On the right side of the menu bar is a magnifying glass icon. When you click it, it will open Spotlight, a tool you can use to search your computer. If you're having trouble finding a file, app, or folder, you can just type the name in Spotlight and it will show you a list of results.

Screenshot of OS X Mountain LionUsing Spotlight to search for an app

Notification Center

The Notification Center icon is located on the far right of the menu bar. When you click it, the Notification Center will appear on your desktop. It keeps track of all alerts you receive for upcoming calendar appointments, tweets, news feeds, and other application events. The Notification Center can be customized to show as many or as few app alerts as you desire.

Screenshot of OS X Mountain LionNotification Center

Multi-touch gestures

Mountain Lion allows you to use many different multi-touch gestures with your mouse or trackpad. These include pinches, taps, double-taps, and swipes. Each gesture performs a specific task, and by learning different gestures you can increase your productivity.

In order to use multi-touch gestures, you will need the right equipment. If you have a laptop, the built-in trackpad can be used. For desktop computers, you can either use the Magic Trackpad or the Magic Mouse. One of these may have been included with your computer; if not, they can be purchased separately. Most mice are not touch-sensitive and cannot be used for multi-touch gestures.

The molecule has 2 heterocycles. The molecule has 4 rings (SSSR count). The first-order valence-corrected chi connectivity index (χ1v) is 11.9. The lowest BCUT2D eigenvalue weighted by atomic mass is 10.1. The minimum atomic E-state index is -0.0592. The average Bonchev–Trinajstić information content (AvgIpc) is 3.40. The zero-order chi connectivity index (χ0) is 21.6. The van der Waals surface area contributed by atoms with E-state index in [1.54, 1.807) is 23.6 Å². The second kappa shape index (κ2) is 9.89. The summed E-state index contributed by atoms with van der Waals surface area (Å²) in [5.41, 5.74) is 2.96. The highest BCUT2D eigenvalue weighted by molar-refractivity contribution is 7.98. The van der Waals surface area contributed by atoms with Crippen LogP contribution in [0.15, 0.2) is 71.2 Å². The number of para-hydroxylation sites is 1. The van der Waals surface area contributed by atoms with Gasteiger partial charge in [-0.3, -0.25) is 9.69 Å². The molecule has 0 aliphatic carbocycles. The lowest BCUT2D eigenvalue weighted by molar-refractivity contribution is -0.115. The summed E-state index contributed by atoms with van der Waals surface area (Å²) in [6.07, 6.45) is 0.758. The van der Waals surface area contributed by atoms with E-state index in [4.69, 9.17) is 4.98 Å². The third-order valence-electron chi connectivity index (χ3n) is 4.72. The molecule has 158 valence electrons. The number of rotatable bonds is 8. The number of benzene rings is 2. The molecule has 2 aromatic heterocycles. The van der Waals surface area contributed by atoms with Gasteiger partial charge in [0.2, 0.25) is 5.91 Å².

From left to right, the images below show a laptop trackpad, a Magic Trackpad, and a Magic Mouse.

Photo of a laptop trackpadA laptop trackpad
Photo of the Magic TrackpadThe Magic Trackpad
Photo of The Magic MouseThe Magic Mouse

To see gestures in action, watch the following video from Apple.

Examples of gestures

Some gestures will vary depending on whether you're using a trackpad or a Magic Mouse, and there are a few that only work with trackpads. Some apps may not support all gestures, but apps made by Apple (such as Safari) tend to use them more. Therefore, you may want to practice the following gestures with Safari before you try them with other apps.

There are many more gestures you can use. To learn more, check out the Mac Basics: Multi-Touch Gestures page on the Apple website.

Natural scrolling

By default, Mountain Lion uses natural scrolling, which means things move in the opposite direction from traditional scrolling. To understand this, let's compare traditional and natural scrolling.

To change scrolling type:

If you've never used Lion before, natural scrolling may seem awkward at first. However, since it mimics the way mobile devices work, it may not take long to get used to it. You can switch between natural and traditional scrolling in your mouse settings to see which one you prefer.

  1. Click the Apple icon, then select System Preferences.


    Screenshot of OS X Mountain LionOpening System Preferences
  2. Select the Mouse icon to go to your mouse settings.


    Screenshot of OS X Mountain LionGoing to Mouse settings
  3. Next to Scroll direction, uncheck the check box to use traditional scrolling, or check it to use natural scrolling.


    Screenshot of OS X Mountain LionChanging the scroll direction